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How to Inspect and Clean Furnace Intake and Exhaust Pipes

Inspect and Clean Your Furnace Intake and Exhaust Pipes

With winter coming, many of us are getting our homes prepared for the colder weather. While scheduling a professional furnace tune-up, changing filters, and testing smoke and CO detectors are essential, so is checking the furnace’s intake and exhaust pipes.

Often, furnace problems arise from blocked airflow in your intake or exhaust pipe. Even if your furnace seems to be working fine, it’s important to regularly check the intake and exhaust pipes.

How to Inspect and Clean Furnace Intake and Exhaust Pipes

condensed forced air gas furnace intake and exhaust pipes

Source: Wikimedia Commons (Author: Wtshymanski)

  1. First, locate your furnace and find the intake and exhaust pipes. They are usually white or black PVC pipes that exit a wall near your furnace. Take a mental note of where they exit the building and head outside.
  2. Once outside, look for the intake and exhaust pipes. They should be near where your furnace is on the inside. Normally, they are a set of curved pipes (PVC, CPVC, or ABS) near the foundation, although sometimes they are on or near the roof. In this case you will need a ladder and a helper, or just contact your local HVAC company.
  3. The exhaust pipe should be pointing up and the intake pointing down. If your intake is above the exhaust terminal, the intake might be sucking up exhaust gases (carbon monoxide, etc.) back into the home! Sidewall vents should not be located near any doors or windows. If you suspect the ventilation pipes are improperly installed, contact a professional right away. Vent terminals must be installed according to the manufacturer’s instructions.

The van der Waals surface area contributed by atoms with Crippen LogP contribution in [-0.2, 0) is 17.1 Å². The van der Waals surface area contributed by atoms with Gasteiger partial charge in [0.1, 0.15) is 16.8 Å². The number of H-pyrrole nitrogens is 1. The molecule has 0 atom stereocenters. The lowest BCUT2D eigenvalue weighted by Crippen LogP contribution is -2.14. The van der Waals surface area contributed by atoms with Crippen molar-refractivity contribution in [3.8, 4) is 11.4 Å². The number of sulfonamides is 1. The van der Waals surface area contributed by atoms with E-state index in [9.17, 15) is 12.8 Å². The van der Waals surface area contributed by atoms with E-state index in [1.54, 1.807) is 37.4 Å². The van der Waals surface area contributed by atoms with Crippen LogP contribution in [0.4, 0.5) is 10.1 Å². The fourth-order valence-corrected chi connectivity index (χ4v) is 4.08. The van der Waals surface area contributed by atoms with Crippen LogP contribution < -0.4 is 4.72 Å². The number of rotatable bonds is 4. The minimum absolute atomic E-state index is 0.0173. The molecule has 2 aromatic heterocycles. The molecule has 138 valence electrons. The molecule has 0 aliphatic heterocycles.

4. Make sure there is a minimum clearance of 5 feet around the intake and exhaust pipes. If you have any plants nearby, cut them back and clear the area of all clutter and debris. While it may be tempting to trim or hide your intake and exhaust pipes, it can be dangerous and even illegal to do so.
  5. Look inside the pipes to make sure there is nothing blocking airflow, such as nests, dead animals, ice, and debris.
  6. While the pipes should be high enough off the ground to prevent snow and debris clogging, it’s a good idea to check your pipes every 2 weeks or so.
  7. Speak with a professional to determine if vent screens are suitable for your home.

If you have any questions about your furnace or ventilation system, don’t hesitate to Ask a Champion.

A professional furnace tune-up is essential for getting your heating system safe and ready for winter. This includes checking gas lines and vent systems, lubricating moving parts, adjusting fan belt, and much more.

We will make sure your HVAC system is running safely and efficiently year-round. Consider signing up for our Maintenance Value Plan (MVP) for regularly scheduled HVAC tune-ups, repair discounts, and much more.

Contact Service Champions today to get your heating and ventilation systems safe and ready for winter.